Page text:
If your school doesn't have a specific tech team, ask your friends and family to help instead.

What Rights Do Students with Disabilities Have?

The Individuals with Disabilities Education Act (IDEA), Section 504 of the Rehabilitation Act of 1973, and the Americans with Disabilities Act (ADA) all work to ensure disabled people maintain the same rights and have access to the same educational standards as all other students.

Some of the rights these regulations focus on are:

  • To have equal access to postsecondary education
  • To not be discriminated against in any way
  • To participate in and enjoy the benefits of their chosen school
  • To have an accessible education
  • To have appropriate accommodation
  • To bring a service animal to school with them
  • To have information about your disability kept private

Required Documents and Disclosures

In elementary, middle, and high school, you didn't need to disclose your disabilities. Instead, provisions may have been made by your guardians and teachers.

You may have had an Individualized Education Plan (IEP) or 504 Plan to ensure the school met your needs.

But, these plans end after high school. Then, you must apply for accommodations. As part of this, you need to give your school documentation and disclosures.

Schools want to support and provide you with the best experience possible. So, you must tell the truth when discussing your disabilities. That said, you still have the right to privacy and don't need to disclose every little thing.

Each school has its own requirements. But, most ask for documentation from a doctor or another licensed professional.

It may also be helpful to explain how your disability impacts your academic career. Further, describe accommodations you've found helpful that you'd like them to provide, too.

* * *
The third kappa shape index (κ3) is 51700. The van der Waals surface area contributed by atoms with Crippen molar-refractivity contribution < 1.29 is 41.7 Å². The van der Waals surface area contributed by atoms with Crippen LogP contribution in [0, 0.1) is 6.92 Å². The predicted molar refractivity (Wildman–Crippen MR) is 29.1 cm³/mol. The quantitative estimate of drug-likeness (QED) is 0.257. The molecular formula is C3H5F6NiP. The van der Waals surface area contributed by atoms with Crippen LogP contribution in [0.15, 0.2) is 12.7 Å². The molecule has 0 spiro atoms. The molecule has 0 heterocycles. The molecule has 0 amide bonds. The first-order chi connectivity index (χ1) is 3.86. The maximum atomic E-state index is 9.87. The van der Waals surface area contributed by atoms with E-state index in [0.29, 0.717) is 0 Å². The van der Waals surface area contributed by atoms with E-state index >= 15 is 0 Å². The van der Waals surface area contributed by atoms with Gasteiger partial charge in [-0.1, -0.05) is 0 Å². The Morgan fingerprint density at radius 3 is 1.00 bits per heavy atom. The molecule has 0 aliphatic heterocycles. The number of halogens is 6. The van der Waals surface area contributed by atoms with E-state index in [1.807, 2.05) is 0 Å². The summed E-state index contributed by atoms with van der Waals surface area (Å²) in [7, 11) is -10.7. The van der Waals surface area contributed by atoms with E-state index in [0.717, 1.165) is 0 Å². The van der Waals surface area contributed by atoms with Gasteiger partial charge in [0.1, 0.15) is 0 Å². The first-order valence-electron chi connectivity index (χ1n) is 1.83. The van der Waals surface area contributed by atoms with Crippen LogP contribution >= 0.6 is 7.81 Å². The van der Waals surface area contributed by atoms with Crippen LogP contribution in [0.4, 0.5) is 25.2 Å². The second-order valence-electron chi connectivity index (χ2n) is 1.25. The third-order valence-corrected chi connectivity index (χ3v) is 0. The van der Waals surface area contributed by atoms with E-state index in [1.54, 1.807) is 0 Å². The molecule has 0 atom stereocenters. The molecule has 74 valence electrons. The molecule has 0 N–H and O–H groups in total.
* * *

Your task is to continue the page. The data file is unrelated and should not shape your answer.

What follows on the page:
Career Planning for Students with Disabilities

Of course, the goal of all this hard work is to graduate from school and launch a long and successful career. You should start considering the next steps in your journey before you graduate.

In fact, there's never been a better time to start than now.

In 2021, 19.1% of people with disabilities were employed. Meanwhile, 63.7% of people without disabilities had jobs.

Students with disabilities often face challenges during their job searches. But, more workplaces are making changes for the safety and comfort of disabled employees.

Job Searching and Resume Tips

Many people find employment through job sites like Indeed, Monster, and LinkedIn.

There are also several disability-specific job search sites, such as Chronically Capable, Inclusively, Ability Jobs, Disabled Person, and RecruitDisability.

When looking for an employer, find a good fit for you. Be mindful of the environments that suit you best. For example, if you find being on your feet all day painful, avoid roles that involve a lot of standing or walking.

Find out if a company's premises are accessible or if any rules or dress codes make you uncomfortable. Check review sites like Indeed and Glassdoor to see if disabled employees have spoken about their experiences.

Other avenues to finding employment don't involve going online. Many trade schools provide career guidance and placement opportunities for their students. Additionally, DVRS can assist. Speak to your educators and mentors to gather their advice, too.

When applying for jobs, you need a resume, proof of qualifications, and references. You may also need a cover letter. Format these in a cohesive way to present a complete package to employers. You don't need to disclose your disabilities at this stage, though you can.

Dealing With Stigmas or Discrimination in School and the Workplace

As much as we'd like to think that there's no stigma around disability in today's world, that isn't always the case. You may run into ignorance or prejudice. Even those who would have your back may not see microaggressions or other issues.

This can lead to people with disabilities hiding their needs or discomfort. They may not disclose their disabilities in the first place for fear of backlash.

It's vital to stand up for your rights. Know your worth, both as a person and as an employee. Most of all, believe in yourself and your abilities. Don't be afraid to speak out.

The ADA and Section 504 of the Rehabilitation Act aim to ensure people with disabilities aren't discriminated against at work. If needed, complaints can be filed by visiting the ADA website.